As it turned out, no other source I (or a helpful friend) could find suggested anything but a local provenance for the pushkarni, so that came to nothing. But I read some great articles by Lautman, including the one you’ve linked to. Thanks!

      P.S. Do have a look at Philip’s comment, above. I am so excited by this!

      • Interesting story about Hampi. I can’t imagine how one would even undertake such a huge task of dismantling steps and assembling at another location. It would not be feasible.

        I registered with the site Philip mentioned above. That is such a cool idea!

        • “I can’t imagine how one would even undertake such a huge task of dismantling steps and assembling at another location. It would not be feasible.

          I would think it would just require a very analytical and organized mind, and plenty of labour. Lots of stuff has been shifted – I know chateaus have been moved around in Europe, and closer home, in Deeg, there’s a beautiful Mughal palace (well, a pavilion really) which was dismantled from Agra – where it originally stood – and brought to Deeg by the victorious Raja of Deeg after he defeated the Mughals.

          • Interesting! I agree the “lift and shift” would require a lot of analytical planning and I am not sure the cost of doing this exercise would be outweigh the cost of building it from scratch (in the context of Step wells)

            • True! So much easier to dig one’s own. Though perhaps it was always a way of showing off power – that one had the wealth and the throw-one’s-weight-about type of power to accomplish something like that.

  8. Hi,

    This is absolutely fascinating.
    Apart from their archeological and aesthetic value, these baoris are also a sign of the vision of our old rulers. Droughts and famines have always been a part of nature but it takes what you can call doordrishti and welfare of generations in mind to spend so much money and labour of this kind to saturate water.
    Unfortunately these future generations (including us) have still to realise their true value and potential.

    • Well said. Yes, I agree it takes a lot of foresight (and a level of philanthropy that stretches well beyond the foreseeable future) to build something like this.

      But I must point out, too, that baolis built during Mughal times by noblemen could well have another motive attached to them: that of retaining a certain amount of property. In Mughal times, all Muslim Mughal nobility (I don’t think this applied to non-Muslims who worked for the Mughals, though I could be wrong) were subject to the law of escheat. They retained any wealth accruing from their income from the state only during their lifetimes. When a Mughal nobleman died, his property – barring perhaps a small sum to keep the family solvent – reverted to the state exchequer, which then parcelled it out, mostly dividing it up among other noblemen or royalty. The exceptions made (i.e, the property which could be retained by the family) consisted of buildings etc which the dead man had erected for philanthropic purposes: mosques, sarais, bath houses, wells, and of course, step wells.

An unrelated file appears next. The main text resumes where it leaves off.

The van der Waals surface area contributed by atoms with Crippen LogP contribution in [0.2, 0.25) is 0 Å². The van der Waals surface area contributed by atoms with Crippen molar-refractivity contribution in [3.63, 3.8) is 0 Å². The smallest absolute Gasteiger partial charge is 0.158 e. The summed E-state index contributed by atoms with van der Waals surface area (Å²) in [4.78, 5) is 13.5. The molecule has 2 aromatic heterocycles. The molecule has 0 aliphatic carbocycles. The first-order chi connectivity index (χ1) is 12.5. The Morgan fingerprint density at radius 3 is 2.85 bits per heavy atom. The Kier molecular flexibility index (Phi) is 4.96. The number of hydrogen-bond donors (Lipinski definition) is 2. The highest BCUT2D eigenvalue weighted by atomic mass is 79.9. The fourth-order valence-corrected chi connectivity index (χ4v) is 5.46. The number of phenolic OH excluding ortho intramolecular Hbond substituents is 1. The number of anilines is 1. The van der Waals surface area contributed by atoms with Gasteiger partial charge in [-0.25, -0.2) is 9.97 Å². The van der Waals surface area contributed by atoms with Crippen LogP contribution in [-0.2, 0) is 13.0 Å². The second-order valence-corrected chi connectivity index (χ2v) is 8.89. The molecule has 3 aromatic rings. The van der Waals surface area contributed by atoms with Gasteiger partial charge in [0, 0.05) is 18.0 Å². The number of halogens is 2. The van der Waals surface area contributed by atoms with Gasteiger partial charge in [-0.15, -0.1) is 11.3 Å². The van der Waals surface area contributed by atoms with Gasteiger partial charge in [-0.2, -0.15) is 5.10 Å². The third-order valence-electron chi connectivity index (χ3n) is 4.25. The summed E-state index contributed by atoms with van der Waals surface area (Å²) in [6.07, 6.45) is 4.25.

• That was an interesting piece of information. Thanks.
        Could you maybe sometime in future share similar information on the other conservation techniques used in the past and their historical aspect.

  9. What a gorgeous post, Madhu! I’m not sure what I envy most – your photography skills (my pics Never come out this good) or your descriptive writing skills. I’ve never seen a step well outside of films and since a visit to India isn’t in the cards for anytime soon, your words and photos have satiated my love of history and architecture – for the time being. :-)

  10. I have found very interesting documentary on Stepwells/Baolis produced by the Rajya Sabha TV.

    Here’s the link

    The other episodes of this series are also very informative. Hope you will like these episodes.